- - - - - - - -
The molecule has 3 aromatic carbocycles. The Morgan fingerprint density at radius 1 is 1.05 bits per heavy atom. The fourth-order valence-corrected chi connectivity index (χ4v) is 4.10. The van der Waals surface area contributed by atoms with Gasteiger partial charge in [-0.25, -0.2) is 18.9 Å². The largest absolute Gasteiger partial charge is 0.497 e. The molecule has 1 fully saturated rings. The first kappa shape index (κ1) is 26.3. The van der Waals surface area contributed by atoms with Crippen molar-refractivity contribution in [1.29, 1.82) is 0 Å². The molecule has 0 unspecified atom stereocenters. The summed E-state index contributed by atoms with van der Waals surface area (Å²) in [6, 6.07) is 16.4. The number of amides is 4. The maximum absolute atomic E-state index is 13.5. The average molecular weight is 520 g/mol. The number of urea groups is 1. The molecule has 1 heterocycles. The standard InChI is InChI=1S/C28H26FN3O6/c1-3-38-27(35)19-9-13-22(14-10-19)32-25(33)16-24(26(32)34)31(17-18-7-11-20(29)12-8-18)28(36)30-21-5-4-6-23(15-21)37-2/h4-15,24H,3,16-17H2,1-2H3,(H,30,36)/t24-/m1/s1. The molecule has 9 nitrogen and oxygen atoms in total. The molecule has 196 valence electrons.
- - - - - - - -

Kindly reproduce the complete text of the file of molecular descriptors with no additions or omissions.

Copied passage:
The molecule has 3 aromatic carbocycles. The Morgan fingerprint density at radius 1 is 1.05 bits per heavy atom. The fourth-order valence-corrected chi connectivity index (χ4v) is 4.10. The van der Waals surface area contributed by atoms with Gasteiger partial charge in [-0.25, -0.2) is 18.9 Å². The largest absolute Gasteiger partial charge is 0.497 e. The molecule has 1 fully saturated rings. The first kappa shape index (κ1) is 26.3. The van der Waals surface area contributed by atoms with Crippen molar-refractivity contribution in [1.29, 1.82) is 0 Å². The molecule has 0 unspecified atom stereocenters. The summed E-state index contributed by atoms with van der Waals surface area (Å²) in [6, 6.07) is 16.4. The number of amides is 4. The maximum absolute atomic E-state index is 13.5. The average molecular weight is 520 g/mol. The number of urea groups is 1. The molecule has 1 heterocycles. The standard InChI is InChI=1S/C28H26FN3O6/c1-3-38-27(35)19-9-13-22(14-10-19)32-25(33)16-24(26(32)34)31(17-18-7-11-20(29)12-8-18)28(36)30-21-5-4-6-23(15-21)37-2/h4-15,24H,3,16-17H2,1-2H3,(H,30,36)/t24-/m1/s1. The molecule has 9 nitrogen and oxygen atoms in total. The molecule has 196 valence electrons.